In short, this is a really good pdf and after approximately the 10 gazillion feats I've seen, that bespeaks quality. While not 100% perfect, this should be considered to be a great addition to the game - and as such, my final verdict will clock in at 4.5 stars, rounded up for the purpose of this platform.

Well done!

Endzeitgeist out.



Rating:
[5 of 5 Stars!]
Feats of Legend: 20 Story Feats
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The Malefactor Class: Revised & Expanded (5E/PF)
by Tobias P. [Verified Purchaser] Date Added: 05/26/2017 14:59:36

Pretty good supplemental for 5e, thought I didn't really get to read the entire thing yet. I can't wait for more good supplementals. So far we just have the core books and a ton of pre written campaigns which is a little unfortunate save for the lazy DM.



Rating:
[5 of 5 Stars!]
The Malefactor Class: Revised & Expanded (5E/PF)
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The Bleeding Hollow Deluxe Adventure
by Electro Z. [Verified Purchaser] Date Added: 05/22/2017 07:08:41

Fantastic storyline detail but confusing reference maps.

4.5 stars is what I'd give because of all the fantastic storyline detail, but as a DM, I found the layout difficult to follow at times. And some of the maps were only representations of what was described. The crypt for instance. I found myself having to re-write and organize each of the chapters so that it was more easily referencable during game night.

Again, GREAT story. Well worth the pittance I paid for it as it was included in a package of other items. (I of course modfified to fit my world.) But when I need to run it, and it's 2 am, and I've had a couple of Belseg's Brews, and I don't want to miss an important point, then some better organization for the GM would help.



Rating:
[4 of 5 Stars!]
The Bleeding Hollow Deluxe Adventure
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The Reaping Stone Deluxe Adventure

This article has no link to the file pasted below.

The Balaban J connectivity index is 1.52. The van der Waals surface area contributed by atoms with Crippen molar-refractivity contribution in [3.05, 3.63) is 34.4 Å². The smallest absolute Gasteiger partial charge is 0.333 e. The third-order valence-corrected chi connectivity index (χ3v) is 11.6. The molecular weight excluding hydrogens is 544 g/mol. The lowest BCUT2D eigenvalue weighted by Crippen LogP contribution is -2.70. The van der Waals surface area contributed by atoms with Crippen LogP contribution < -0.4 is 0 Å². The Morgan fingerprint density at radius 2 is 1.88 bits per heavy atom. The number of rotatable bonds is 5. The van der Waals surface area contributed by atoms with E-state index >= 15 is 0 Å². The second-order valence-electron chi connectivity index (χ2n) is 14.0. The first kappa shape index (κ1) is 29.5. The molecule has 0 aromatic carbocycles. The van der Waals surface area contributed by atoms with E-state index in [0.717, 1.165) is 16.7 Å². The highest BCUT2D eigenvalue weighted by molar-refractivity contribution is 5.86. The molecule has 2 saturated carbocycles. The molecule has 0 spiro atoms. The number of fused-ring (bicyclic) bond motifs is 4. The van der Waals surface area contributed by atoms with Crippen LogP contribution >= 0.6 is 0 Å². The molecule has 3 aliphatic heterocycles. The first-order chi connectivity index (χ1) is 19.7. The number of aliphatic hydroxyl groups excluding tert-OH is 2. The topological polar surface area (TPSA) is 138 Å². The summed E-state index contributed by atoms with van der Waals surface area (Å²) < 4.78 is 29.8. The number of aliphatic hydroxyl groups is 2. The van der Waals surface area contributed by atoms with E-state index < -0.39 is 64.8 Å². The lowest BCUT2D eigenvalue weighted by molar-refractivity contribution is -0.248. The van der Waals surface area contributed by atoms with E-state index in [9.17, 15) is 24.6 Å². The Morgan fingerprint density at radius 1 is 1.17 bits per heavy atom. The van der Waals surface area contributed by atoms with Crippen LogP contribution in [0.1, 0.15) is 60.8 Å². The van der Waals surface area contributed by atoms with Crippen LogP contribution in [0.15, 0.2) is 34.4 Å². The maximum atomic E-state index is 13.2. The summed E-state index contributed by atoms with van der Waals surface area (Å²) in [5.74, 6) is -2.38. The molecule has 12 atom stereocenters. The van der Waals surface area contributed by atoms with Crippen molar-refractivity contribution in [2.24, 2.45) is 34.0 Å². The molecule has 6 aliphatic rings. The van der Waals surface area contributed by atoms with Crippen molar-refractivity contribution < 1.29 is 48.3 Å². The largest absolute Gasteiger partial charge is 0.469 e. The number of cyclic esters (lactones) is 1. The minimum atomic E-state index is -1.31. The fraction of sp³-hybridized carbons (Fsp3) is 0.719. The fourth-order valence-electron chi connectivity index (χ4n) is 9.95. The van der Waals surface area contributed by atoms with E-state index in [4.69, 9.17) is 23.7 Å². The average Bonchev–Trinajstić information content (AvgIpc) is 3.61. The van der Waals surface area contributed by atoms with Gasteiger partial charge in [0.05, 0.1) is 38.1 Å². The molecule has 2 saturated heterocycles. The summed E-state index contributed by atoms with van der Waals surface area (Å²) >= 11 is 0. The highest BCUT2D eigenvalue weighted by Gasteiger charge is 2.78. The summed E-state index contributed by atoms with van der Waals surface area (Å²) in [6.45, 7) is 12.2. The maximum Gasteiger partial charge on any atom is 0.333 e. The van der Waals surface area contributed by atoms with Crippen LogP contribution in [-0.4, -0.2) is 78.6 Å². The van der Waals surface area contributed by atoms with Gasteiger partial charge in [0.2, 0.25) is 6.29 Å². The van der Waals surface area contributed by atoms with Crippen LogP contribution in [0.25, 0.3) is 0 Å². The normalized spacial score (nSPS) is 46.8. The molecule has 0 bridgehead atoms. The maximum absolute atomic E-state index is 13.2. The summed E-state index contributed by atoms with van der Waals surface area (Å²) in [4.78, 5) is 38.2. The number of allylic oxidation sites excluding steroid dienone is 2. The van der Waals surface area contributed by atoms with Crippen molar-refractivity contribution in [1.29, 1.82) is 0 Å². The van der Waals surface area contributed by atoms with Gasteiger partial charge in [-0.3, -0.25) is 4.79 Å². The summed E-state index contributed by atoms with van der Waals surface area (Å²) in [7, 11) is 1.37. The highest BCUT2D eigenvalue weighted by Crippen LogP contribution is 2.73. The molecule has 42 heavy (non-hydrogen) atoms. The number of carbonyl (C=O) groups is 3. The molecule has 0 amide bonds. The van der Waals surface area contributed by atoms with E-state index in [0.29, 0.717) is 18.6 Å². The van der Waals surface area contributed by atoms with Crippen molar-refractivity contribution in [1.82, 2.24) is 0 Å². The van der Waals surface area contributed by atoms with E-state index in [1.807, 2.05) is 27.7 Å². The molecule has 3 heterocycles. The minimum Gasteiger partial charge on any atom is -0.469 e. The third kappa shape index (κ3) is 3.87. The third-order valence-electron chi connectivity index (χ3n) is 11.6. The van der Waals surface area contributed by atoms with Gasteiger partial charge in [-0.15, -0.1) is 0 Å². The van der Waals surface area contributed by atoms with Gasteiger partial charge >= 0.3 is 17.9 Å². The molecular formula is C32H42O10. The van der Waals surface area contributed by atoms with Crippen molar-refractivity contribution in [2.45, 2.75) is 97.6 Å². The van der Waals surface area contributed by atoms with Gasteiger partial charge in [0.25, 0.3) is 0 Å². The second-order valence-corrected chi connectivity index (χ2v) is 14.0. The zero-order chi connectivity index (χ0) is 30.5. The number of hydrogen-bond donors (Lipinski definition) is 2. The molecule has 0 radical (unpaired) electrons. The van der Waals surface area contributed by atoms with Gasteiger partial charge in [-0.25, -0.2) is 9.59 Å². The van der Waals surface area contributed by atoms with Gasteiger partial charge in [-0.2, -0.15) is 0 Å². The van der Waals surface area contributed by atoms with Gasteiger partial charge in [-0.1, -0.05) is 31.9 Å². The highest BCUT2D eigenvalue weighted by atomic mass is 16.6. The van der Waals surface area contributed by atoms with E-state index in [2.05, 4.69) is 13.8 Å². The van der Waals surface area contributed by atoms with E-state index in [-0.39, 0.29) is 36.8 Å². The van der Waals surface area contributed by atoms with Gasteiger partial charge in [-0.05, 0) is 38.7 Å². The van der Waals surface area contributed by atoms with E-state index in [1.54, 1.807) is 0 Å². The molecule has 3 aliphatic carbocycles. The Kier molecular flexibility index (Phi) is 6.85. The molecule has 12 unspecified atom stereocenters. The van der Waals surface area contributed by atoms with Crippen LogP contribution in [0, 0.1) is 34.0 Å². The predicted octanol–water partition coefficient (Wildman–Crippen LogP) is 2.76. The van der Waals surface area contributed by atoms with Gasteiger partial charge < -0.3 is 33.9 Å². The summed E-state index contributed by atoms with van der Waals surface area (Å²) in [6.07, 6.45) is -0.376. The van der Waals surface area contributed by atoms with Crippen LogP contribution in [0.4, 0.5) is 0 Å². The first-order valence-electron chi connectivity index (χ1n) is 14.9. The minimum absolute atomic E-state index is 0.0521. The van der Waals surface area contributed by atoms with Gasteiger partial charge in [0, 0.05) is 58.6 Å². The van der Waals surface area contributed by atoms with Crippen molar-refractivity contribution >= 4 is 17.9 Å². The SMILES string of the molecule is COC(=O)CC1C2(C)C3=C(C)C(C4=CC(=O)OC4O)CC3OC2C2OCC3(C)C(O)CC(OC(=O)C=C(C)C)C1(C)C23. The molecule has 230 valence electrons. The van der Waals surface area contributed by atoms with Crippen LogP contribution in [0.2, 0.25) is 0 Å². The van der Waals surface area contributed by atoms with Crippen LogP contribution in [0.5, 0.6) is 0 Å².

by Keith R. [Verified Purchaser] Date Added: 05/16/2017 19:30:00

I'm running my group through this adventure.

There are several issues, and we just finished Part One.

1: No city map... at all not even a general layout. 2: Several of the encounts are described as X NPC starts at point A when the PCs enter the room. There is no mark for where that point A is. It isn't in the book or on the battle maps. 3: Partial failing on my part, but NPCs that can't be hurt by non-magical weapons (party is level TWO). What level two party is outfitted with magical weapons to counter that? 4: The sickness, all sense of urgency with the party kinda goes out the window, the ability damage can be restored with a Lesser Restoration. The full page description makes no mention that this can't be done. 5: No real information on the city so far, the name of a few taverns and nothing else. No population information, races, what kind of other information is there.

I'm sure there is more, and we start Part two today. I'll update this review (if editing is allowed) after they get further through it.

I'm actually disappointed in this one, we are still going to play through it though, and see how part two goes. Update: Now we are about to start the final part. There are so many little things wrong.
Things missing... some encounters have no maps. Some of the NPCs have unrealistic CRs.
WE are going to finish this adventure and call this campaign quits.

MAPS.... Oh the MAPS... There are no provided maps without the markings of Secret Doors, and several of the maps that are provided reveal things only the DM should know, like where a passage goes, how long a passage actually is (while covering up said package with a great big pointless icon). The only saving grace here has been my wife who, while not skilled with maps, knows her way around photoshop well enough to fix some of these issues. Still, a hobbyist digital artist can only accomplish so much, when a lot of these maps aren't even available as standard files. We've had to screencap some of these maps to edit them and snag them from the book, when we can actually find them, and even then, it's still a unique challenge to adjust it so those great big Ss don't exist on EVERY SINGLE MAP with secret doors, or to take out hidden passages, remove icons that shouldn't be there. It's time consuming and as she's not the DM OR comfortable with maps, unfair to have to ask.